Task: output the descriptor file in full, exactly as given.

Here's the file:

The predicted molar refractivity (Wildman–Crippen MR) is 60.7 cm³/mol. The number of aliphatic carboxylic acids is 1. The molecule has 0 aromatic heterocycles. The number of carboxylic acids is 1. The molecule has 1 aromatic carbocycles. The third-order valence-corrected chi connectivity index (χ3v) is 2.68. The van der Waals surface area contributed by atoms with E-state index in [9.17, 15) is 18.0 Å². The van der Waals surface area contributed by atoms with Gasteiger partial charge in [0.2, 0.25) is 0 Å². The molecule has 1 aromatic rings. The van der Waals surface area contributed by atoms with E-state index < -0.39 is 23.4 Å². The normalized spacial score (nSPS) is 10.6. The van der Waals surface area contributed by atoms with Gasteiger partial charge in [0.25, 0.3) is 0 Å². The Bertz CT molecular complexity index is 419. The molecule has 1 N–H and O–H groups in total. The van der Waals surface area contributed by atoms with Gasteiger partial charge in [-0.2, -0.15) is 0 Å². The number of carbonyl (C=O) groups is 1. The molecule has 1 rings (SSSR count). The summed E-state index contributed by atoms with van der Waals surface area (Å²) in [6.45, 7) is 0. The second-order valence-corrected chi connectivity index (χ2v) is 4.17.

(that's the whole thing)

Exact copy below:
The predicted molar refractivity (Wildman–Crippen MR) is 60.7 cm³/mol. The number of aliphatic carboxylic acids is 1. The molecule has 0 aromatic heterocycles. The number of carboxylic acids is 1. The molecule has 1 aromatic carbocycles. The third-order valence-corrected chi connectivity index (χ3v) is 2.68. The van der Waals surface area contributed by atoms with E-state index in [9.17, 15) is 18.0 Å². The van der Waals surface area contributed by atoms with Gasteiger partial charge in [0.2, 0.25) is 0 Å². The molecule has 1 aromatic rings. The van der Waals surface area contributed by atoms with E-state index < -0.39 is 23.4 Å². The normalized spacial score (nSPS) is 10.6. The van der Waals surface area contributed by atoms with Gasteiger partial charge in [0.25, 0.3) is 0 Å². The Bertz CT molecular complexity index is 419. The molecule has 1 N–H and O–H groups in total. The van der Waals surface area contributed by atoms with Gasteiger partial charge in [-0.2, -0.15) is 0 Å². The number of carbonyl (C=O) groups is 1. The molecule has 1 rings (SSSR count). The summed E-state index contributed by atoms with van der Waals surface area (Å²) in [6.45, 7) is 0. The second-order valence-corrected chi connectivity index (χ2v) is 4.17.